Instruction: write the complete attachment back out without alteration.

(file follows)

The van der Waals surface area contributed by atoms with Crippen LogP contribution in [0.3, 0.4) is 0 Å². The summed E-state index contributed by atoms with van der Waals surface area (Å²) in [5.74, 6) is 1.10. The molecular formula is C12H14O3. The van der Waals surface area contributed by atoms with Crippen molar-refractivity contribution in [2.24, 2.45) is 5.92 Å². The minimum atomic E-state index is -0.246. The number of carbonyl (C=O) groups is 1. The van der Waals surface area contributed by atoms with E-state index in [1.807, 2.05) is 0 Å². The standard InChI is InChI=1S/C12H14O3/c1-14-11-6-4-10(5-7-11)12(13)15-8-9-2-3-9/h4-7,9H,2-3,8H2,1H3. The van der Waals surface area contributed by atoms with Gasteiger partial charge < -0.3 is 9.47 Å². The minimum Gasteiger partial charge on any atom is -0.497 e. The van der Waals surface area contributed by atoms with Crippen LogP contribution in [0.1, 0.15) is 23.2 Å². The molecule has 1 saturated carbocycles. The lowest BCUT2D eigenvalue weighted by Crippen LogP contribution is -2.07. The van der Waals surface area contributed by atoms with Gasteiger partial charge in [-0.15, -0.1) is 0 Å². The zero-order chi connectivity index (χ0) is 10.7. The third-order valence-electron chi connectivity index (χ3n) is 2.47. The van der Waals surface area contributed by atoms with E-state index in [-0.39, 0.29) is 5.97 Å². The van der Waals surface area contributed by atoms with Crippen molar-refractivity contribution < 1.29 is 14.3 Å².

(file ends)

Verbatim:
The van der Waals surface area contributed by atoms with Crippen LogP contribution in [0.3, 0.4) is 0 Å². The summed E-state index contributed by atoms with van der Waals surface area (Å²) in [5.74, 6) is 1.10. The molecular formula is C12H14O3. The van der Waals surface area contributed by atoms with Crippen molar-refractivity contribution in [2.24, 2.45) is 5.92 Å². The minimum atomic E-state index is -0.246. The number of carbonyl (C=O) groups is 1. The van der Waals surface area contributed by atoms with E-state index in [1.807, 2.05) is 0 Å². The standard InChI is InChI=1S/C12H14O3/c1-14-11-6-4-10(5-7-11)12(13)15-8-9-2-3-9/h4-7,9H,2-3,8H2,1H3. The van der Waals surface area contributed by atoms with Gasteiger partial charge < -0.3 is 9.47 Å². The minimum Gasteiger partial charge on any atom is -0.497 e. The van der Waals surface area contributed by atoms with Crippen LogP contribution in [0.1, 0.15) is 23.2 Å². The molecule has 1 saturated carbocycles. The lowest BCUT2D eigenvalue weighted by Crippen LogP contribution is -2.07. The van der Waals surface area contributed by atoms with Gasteiger partial charge in [-0.15, -0.1) is 0 Å². The zero-order chi connectivity index (χ0) is 10.7. The third-order valence-electron chi connectivity index (χ3n) is 2.47. The van der Waals surface area contributed by atoms with E-state index in [-0.39, 0.29) is 5.97 Å². The van der Waals surface area contributed by atoms with Crippen molar-refractivity contribution < 1.29 is 14.3 Å².